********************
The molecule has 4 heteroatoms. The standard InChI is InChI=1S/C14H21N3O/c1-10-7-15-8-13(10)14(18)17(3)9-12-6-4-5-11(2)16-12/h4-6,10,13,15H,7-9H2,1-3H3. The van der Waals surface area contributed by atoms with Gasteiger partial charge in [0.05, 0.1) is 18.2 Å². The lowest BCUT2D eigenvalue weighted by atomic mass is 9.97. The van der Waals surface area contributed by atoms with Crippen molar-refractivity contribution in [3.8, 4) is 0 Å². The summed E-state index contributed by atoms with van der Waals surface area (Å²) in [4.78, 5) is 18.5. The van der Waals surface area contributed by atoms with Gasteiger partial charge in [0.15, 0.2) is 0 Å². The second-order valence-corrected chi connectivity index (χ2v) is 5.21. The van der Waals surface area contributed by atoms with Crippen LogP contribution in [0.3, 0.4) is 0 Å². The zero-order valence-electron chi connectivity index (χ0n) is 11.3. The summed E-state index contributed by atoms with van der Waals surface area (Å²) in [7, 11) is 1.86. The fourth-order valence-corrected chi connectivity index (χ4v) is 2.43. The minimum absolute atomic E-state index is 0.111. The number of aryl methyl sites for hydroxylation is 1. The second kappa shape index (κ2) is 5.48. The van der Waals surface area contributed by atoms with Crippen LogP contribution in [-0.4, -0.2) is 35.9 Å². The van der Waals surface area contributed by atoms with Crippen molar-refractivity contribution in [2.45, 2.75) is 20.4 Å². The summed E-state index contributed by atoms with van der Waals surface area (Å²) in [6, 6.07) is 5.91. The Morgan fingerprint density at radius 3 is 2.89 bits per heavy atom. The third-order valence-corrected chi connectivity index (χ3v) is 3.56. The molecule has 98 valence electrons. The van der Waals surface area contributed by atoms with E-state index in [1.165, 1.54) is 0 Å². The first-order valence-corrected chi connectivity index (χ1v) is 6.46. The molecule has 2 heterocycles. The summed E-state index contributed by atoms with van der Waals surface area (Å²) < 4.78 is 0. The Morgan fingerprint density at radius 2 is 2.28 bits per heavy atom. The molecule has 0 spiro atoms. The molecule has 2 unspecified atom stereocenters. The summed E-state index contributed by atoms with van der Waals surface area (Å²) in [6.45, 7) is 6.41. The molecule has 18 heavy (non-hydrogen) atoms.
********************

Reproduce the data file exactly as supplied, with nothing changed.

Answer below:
The molecule has 4 heteroatoms. The standard InChI is InChI=1S/C14H21N3O/c1-10-7-15-8-13(10)14(18)17(3)9-12-6-4-5-11(2)16-12/h4-6,10,13,15H,7-9H2,1-3H3. The van der Waals surface area contributed by atoms with Gasteiger partial charge in [0.05, 0.1) is 18.2 Å². The lowest BCUT2D eigenvalue weighted by atomic mass is 9.97. The van der Waals surface area contributed by atoms with Crippen molar-refractivity contribution in [3.8, 4) is 0 Å². The summed E-state index contributed by atoms with van der Waals surface area (Å²) in [4.78, 5) is 18.5. The van der Waals surface area contributed by atoms with Gasteiger partial charge in [0.15, 0.2) is 0 Å². The second-order valence-corrected chi connectivity index (χ2v) is 5.21. The van der Waals surface area contributed by atoms with Crippen LogP contribution in [0.3, 0.4) is 0 Å². The zero-order valence-electron chi connectivity index (χ0n) is 11.3. The summed E-state index contributed by atoms with van der Waals surface area (Å²) in [7, 11) is 1.86. The fourth-order valence-corrected chi connectivity index (χ4v) is 2.43. The minimum absolute atomic E-state index is 0.111. The number of aryl methyl sites for hydroxylation is 1. The second kappa shape index (κ2) is 5.48. The van der Waals surface area contributed by atoms with Crippen LogP contribution in [-0.4, -0.2) is 35.9 Å². The van der Waals surface area contributed by atoms with Crippen molar-refractivity contribution in [2.45, 2.75) is 20.4 Å². The summed E-state index contributed by atoms with van der Waals surface area (Å²) in [6, 6.07) is 5.91. The Morgan fingerprint density at radius 3 is 2.89 bits per heavy atom. The third-order valence-corrected chi connectivity index (χ3v) is 3.56. The molecule has 98 valence electrons. The van der Waals surface area contributed by atoms with E-state index in [1.165, 1.54) is 0 Å². The first-order valence-corrected chi connectivity index (χ1v) is 6.46. The molecule has 2 heterocycles. The summed E-state index contributed by atoms with van der Waals surface area (Å²) < 4.78 is 0. The Morgan fingerprint density at radius 2 is 2.28 bits per heavy atom. The molecule has 0 spiro atoms. The molecule has 2 unspecified atom stereocenters. The summed E-state index contributed by atoms with van der Waals surface area (Å²) in [6.45, 7) is 6.41. The molecule has 18 heavy (non-hydrogen) atoms.